In this test, the PLL has been implemented, along with variable loop delay and clock skewing. Not much attention has been paid to tuning the algorithm; the values used (loop gain of 0.1 and loop delay starting at 1 second and incrementing at 1 second increments) were chosen because they tend to work.
The two machines tested are the same as in the free-running clock test: an Apple iBook 900MHz G3 running OS X 10.4, and a Pentium 3 800MHz running Fedora Core 2. During the test the daemon and fasttime_plot applications are started and allowed to run for 12 hours. fasttime_plot records the current fasttime time (obtained using calibration from the daemon) and system time every second and notes the offset.
There is an anomoly in the test just after the 2 hour mark:
Inspection of the raw data shows that the system clock actually jumped forward 3 seconds! The PLL was able to reasonably cope with the jump, restabalising to within a 5 microsecond offset after 5 minutes (note that there is not yet any code specifically for dealing with this sort of gross error). Unfortunately it did knock out the stability measurement (the readings suddenly become nan), which disabled any further loop delay adjustments.
The data before the anomoly also shows some interesting results, but these are clearer in the second Mac test (described further down the page).
The Linux test also shows an anomoly, but of a completely different nature:
After around 6 hours, the offset drifts and looks very much like a free-running clock. In fact this is exactly what happened; the daemon process either completely died or stopped updating the conversion tables at this point. There is nothing particularly noteworthy in the data at the time it stopped; stability was gradually increasing and loop delay had increased to 44 seconds. At this point I don't have an explanation for what happened. See below for better Linux data.
I reran exactly the same test on both machines the following night. Absolutely no changes were made at all to the source code or environment, and both tests were conducted at approximately the same time (but different days). This time there were no anomolies from either machine.
|Offset||Rate error||Allan deviation|
The most interesting feature is the repeated variation in offset. Note that this offset is calculated by a client program making its own readings of the TSC register and using the daemon's conversion table. The daemon keeps track of its own offset (which it then uses to correct via the PLL). Here is the daemon offset (in red) overlaid on the client's offset (in green):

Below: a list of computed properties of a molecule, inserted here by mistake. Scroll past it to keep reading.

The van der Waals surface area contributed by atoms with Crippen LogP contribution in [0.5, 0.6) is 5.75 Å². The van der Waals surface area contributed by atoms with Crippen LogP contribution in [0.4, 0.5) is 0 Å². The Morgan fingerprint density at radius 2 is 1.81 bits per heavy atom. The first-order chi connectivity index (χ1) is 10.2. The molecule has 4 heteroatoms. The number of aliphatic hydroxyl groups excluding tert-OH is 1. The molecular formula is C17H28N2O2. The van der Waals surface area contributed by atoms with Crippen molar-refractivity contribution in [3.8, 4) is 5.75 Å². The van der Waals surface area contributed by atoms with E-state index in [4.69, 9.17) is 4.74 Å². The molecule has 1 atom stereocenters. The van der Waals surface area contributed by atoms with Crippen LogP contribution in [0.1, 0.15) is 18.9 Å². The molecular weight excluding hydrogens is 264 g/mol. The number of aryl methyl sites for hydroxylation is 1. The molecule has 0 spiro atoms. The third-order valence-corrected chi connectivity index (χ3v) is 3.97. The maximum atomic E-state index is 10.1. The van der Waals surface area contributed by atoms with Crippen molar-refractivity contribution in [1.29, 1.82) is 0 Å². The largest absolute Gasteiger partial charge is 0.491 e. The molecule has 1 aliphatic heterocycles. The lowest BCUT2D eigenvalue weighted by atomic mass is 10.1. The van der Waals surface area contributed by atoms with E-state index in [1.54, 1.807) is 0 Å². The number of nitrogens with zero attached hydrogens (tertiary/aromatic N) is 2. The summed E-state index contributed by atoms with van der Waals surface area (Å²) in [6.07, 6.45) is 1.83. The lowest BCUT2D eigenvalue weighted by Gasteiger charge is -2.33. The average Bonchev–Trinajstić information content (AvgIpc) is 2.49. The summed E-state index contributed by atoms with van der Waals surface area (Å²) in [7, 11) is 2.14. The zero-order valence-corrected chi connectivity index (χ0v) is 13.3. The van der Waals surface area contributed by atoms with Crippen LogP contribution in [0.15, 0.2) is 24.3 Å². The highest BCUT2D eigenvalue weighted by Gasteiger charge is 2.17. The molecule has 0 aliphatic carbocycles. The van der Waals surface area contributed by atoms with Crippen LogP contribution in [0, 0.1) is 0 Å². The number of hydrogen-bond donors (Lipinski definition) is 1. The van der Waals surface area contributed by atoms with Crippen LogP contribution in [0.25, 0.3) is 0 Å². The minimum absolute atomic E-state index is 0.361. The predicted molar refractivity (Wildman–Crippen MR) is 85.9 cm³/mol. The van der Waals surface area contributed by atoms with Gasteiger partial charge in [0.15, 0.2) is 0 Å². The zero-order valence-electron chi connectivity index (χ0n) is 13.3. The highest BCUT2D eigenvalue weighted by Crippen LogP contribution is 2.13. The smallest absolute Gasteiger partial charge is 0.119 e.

Informal testing of several clients running off the same daemon shows that each client will have a pattern similar to this one's, but not in synchrony with each other. My current hypothesis is that this is due to jitter in the system clock caused by its own (poor) interpolation of the TSC register to provide sub-10ms times. That the client offsets never exceed 50 microseconds strengthens this argument.
Presumably after a reset the maximum error of client offset will change (the interpolation constant is determined by the OS during boot). I have yet to test this, however.
The Allan deviation plot shows a curve typical of systems dominated by clock jitter, with very little to no frequency wander. Rate error is bound within 7 PPM.
Again, the second run of the same test went without a hitch, and data is valid for the entire 12 hour period.
|Offset||Rate error||Allan deviation|
The clock is quite stable. The client's offset never exceeds 10 microseconds, and is generally less than 2 microseconds. Rate error never exceeds 1 PPM. The daemon's offset is shown below:
The daemon shows similar offset characteristics to the client, though on average smaller. The difference in client offset that appeared in the Mac test is far less significant here, perhaps indicating that the Linux TSC interpolation is better than the Mac's.
Stability and loop delay for the Linux test are plotted below. Note that lower values of stability are better (it is calculated as the RMS of all offsets).
It is likely that longer loop delays can be used, and used earlier; this merely involves tuning how it is increased and decreased based on stability.
Although the PLL hasn't been tuned yet (in fact, it was only tested on the Mac before these tests) it shows good stability over a 12 hour period. As shown in the first Mac test, it also copes well with sudden changes to the system clock, despite not having re-synchronisation code yet.
Assuming my hypothesis is correct, fasttime provides a clock with more stability and less jitter than the system clock on the Mac. This is good news, and makes it potentially useful on this system despite its slower execution time (by about 3x at the moment).
I would really love it if you have the time to run these tests on your own machine. Assuming you use some Unix variant on either PPC or Intel/AMD, follow the directions below.
Note that fasttimed currently prints debug info to stdout, which is safely redirected to /dev/null (there is no useful information there that isn't replicated in the client's report).